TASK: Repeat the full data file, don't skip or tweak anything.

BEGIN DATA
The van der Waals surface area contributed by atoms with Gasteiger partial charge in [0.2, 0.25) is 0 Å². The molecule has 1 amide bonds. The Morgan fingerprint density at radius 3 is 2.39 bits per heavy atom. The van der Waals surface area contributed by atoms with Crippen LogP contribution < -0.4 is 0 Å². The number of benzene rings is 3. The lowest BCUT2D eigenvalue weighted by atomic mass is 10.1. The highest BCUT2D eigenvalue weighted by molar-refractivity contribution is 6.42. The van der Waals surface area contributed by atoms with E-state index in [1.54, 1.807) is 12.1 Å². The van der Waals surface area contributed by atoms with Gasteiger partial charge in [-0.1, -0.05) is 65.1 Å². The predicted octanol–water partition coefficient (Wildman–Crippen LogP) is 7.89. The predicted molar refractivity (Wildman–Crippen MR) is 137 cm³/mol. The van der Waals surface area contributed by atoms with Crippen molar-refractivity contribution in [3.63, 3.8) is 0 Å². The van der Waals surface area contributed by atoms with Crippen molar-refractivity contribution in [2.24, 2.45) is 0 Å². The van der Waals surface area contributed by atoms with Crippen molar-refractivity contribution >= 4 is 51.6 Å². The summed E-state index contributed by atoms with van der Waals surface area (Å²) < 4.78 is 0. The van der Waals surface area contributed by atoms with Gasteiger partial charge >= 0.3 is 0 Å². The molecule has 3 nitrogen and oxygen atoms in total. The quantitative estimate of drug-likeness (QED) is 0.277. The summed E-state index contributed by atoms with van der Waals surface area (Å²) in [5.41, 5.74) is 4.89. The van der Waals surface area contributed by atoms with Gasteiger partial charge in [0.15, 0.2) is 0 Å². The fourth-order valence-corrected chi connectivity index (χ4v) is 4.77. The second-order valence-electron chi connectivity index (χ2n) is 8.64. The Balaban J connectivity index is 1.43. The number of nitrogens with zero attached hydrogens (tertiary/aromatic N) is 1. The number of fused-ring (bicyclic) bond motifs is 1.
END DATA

The van der Waals surface area contributed by atoms with Gasteiger partial charge in [0.2, 0.25) is 0 Å². The molecule has 1 amide bonds. The Morgan fingerprint density at radius 3 is 2.39 bits per heavy atom. The van der Waals surface area contributed by atoms with Crippen LogP contribution < -0.4 is 0 Å². The number of benzene rings is 3. The lowest BCUT2D eigenvalue weighted by atomic mass is 10.1. The highest BCUT2D eigenvalue weighted by molar-refractivity contribution is 6.42. The van der Waals surface area contributed by atoms with E-state index in [1.54, 1.807) is 12.1 Å². The van der Waals surface area contributed by atoms with Gasteiger partial charge in [-0.1, -0.05) is 65.1 Å². The predicted octanol–water partition coefficient (Wildman–Crippen LogP) is 7.89. The predicted molar refractivity (Wildman–Crippen MR) is 137 cm³/mol. The van der Waals surface area contributed by atoms with Crippen molar-refractivity contribution in [3.63, 3.8) is 0 Å². The van der Waals surface area contributed by atoms with Crippen molar-refractivity contribution in [2.24, 2.45) is 0 Å². The van der Waals surface area contributed by atoms with Crippen molar-refractivity contribution >= 4 is 51.6 Å². The summed E-state index contributed by atoms with van der Waals surface area (Å²) < 4.78 is 0. The van der Waals surface area contributed by atoms with Gasteiger partial charge >= 0.3 is 0 Å². The molecule has 3 nitrogen and oxygen atoms in total. The quantitative estimate of drug-likeness (QED) is 0.277. The summed E-state index contributed by atoms with van der Waals surface area (Å²) in [5.41, 5.74) is 4.89. The van der Waals surface area contributed by atoms with Gasteiger partial charge in [0.15, 0.2) is 0 Å². The fourth-order valence-corrected chi connectivity index (χ4v) is 4.77. The second-order valence-electron chi connectivity index (χ2n) is 8.64. The Balaban J connectivity index is 1.43. The number of nitrogens with zero attached hydrogens (tertiary/aromatic N) is 1. The number of fused-ring (bicyclic) bond motifs is 1.